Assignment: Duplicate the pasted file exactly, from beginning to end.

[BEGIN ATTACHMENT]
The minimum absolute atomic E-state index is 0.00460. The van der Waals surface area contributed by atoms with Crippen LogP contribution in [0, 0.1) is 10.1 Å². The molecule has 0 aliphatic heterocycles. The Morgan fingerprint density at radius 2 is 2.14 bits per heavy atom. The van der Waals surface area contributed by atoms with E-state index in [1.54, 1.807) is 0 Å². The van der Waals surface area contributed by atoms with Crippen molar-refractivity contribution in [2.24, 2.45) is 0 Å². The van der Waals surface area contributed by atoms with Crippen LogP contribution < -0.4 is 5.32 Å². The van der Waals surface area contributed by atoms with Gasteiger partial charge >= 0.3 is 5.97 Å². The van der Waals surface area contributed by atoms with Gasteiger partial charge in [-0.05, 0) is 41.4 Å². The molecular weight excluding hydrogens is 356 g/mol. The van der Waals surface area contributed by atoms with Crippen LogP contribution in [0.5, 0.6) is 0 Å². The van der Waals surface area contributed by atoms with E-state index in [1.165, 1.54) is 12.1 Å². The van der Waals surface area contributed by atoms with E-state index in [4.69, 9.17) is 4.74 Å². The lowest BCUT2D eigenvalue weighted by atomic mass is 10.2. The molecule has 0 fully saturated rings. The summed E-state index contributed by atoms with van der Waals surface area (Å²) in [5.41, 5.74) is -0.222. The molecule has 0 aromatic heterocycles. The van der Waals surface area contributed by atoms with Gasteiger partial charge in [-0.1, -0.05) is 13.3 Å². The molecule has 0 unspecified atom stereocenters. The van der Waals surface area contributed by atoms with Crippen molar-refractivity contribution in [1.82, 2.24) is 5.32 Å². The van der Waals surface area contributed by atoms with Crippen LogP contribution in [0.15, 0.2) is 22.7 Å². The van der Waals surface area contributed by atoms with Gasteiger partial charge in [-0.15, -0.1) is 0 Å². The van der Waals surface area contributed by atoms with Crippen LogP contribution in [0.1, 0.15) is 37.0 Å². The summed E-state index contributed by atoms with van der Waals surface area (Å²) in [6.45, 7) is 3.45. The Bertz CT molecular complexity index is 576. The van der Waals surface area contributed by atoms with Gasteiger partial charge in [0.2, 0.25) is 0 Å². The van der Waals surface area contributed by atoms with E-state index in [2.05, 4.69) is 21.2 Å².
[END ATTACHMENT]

The minimum absolute atomic E-state index is 0.00460. The van der Waals surface area contributed by atoms with Crippen LogP contribution in [0, 0.1) is 10.1 Å². The molecule has 0 aliphatic heterocycles. The Morgan fingerprint density at radius 2 is 2.14 bits per heavy atom. The van der Waals surface area contributed by atoms with E-state index in [1.54, 1.807) is 0 Å². The van der Waals surface area contributed by atoms with Crippen molar-refractivity contribution in [2.24, 2.45) is 0 Å². The van der Waals surface area contributed by atoms with Crippen LogP contribution < -0.4 is 5.32 Å². The van der Waals surface area contributed by atoms with Gasteiger partial charge >= 0.3 is 5.97 Å². The van der Waals surface area contributed by atoms with Gasteiger partial charge in [-0.05, 0) is 41.4 Å². The molecular weight excluding hydrogens is 356 g/mol. The van der Waals surface area contributed by atoms with Crippen LogP contribution in [0.5, 0.6) is 0 Å². The van der Waals surface area contributed by atoms with E-state index in [1.165, 1.54) is 12.1 Å². The van der Waals surface area contributed by atoms with E-state index in [4.69, 9.17) is 4.74 Å². The lowest BCUT2D eigenvalue weighted by atomic mass is 10.2. The molecule has 0 fully saturated rings. The summed E-state index contributed by atoms with van der Waals surface area (Å²) in [5.41, 5.74) is -0.222. The molecule has 0 aromatic heterocycles. The van der Waals surface area contributed by atoms with Gasteiger partial charge in [-0.1, -0.05) is 13.3 Å². The molecule has 0 unspecified atom stereocenters. The van der Waals surface area contributed by atoms with Crippen molar-refractivity contribution in [1.82, 2.24) is 5.32 Å². The van der Waals surface area contributed by atoms with Crippen LogP contribution in [0.15, 0.2) is 22.7 Å². The van der Waals surface area contributed by atoms with Gasteiger partial charge in [-0.15, -0.1) is 0 Å². The van der Waals surface area contributed by atoms with Crippen LogP contribution in [0.1, 0.15) is 37.0 Å². The summed E-state index contributed by atoms with van der Waals surface area (Å²) in [6.45, 7) is 3.45. The Bertz CT molecular complexity index is 576. The van der Waals surface area contributed by atoms with Gasteiger partial charge in [0.2, 0.25) is 0 Å². The van der Waals surface area contributed by atoms with E-state index in [2.05, 4.69) is 21.2 Å².